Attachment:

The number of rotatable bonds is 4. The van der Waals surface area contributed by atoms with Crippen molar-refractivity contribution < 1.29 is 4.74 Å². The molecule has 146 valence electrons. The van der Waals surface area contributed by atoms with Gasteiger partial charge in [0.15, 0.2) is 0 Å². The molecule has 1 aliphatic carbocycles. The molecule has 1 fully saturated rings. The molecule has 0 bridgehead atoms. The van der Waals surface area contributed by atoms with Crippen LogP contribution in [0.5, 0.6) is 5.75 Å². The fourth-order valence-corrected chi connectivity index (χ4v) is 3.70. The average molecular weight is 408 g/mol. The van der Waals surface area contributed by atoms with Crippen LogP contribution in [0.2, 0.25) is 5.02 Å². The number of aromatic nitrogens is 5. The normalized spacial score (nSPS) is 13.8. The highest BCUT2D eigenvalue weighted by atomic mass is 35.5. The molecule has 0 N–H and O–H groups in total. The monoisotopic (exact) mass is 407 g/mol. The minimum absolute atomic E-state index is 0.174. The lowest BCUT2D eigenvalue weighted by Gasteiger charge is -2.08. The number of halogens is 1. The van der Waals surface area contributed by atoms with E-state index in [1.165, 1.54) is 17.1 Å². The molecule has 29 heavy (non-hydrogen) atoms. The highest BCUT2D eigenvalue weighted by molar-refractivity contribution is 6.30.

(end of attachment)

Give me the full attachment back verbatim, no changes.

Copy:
The number of rotatable bonds is 4. The van der Waals surface area contributed by atoms with Crippen molar-refractivity contribution < 1.29 is 4.74 Å². The molecule has 146 valence electrons. The van der Waals surface area contributed by atoms with Gasteiger partial charge in [0.15, 0.2) is 0 Å². The molecule has 1 aliphatic carbocycles. The molecule has 1 fully saturated rings. The molecule has 0 bridgehead atoms. The van der Waals surface area contributed by atoms with Crippen LogP contribution in [0.5, 0.6) is 5.75 Å². The fourth-order valence-corrected chi connectivity index (χ4v) is 3.70. The average molecular weight is 408 g/mol. The van der Waals surface area contributed by atoms with Crippen LogP contribution in [0.2, 0.25) is 5.02 Å². The number of aromatic nitrogens is 5. The normalized spacial score (nSPS) is 13.8. The highest BCUT2D eigenvalue weighted by atomic mass is 35.5. The molecule has 0 N–H and O–H groups in total. The monoisotopic (exact) mass is 407 g/mol. The minimum absolute atomic E-state index is 0.174. The lowest BCUT2D eigenvalue weighted by Gasteiger charge is -2.08. The number of halogens is 1. The van der Waals surface area contributed by atoms with E-state index in [1.165, 1.54) is 17.1 Å². The molecule has 29 heavy (non-hydrogen) atoms. The highest BCUT2D eigenvalue weighted by molar-refractivity contribution is 6.30.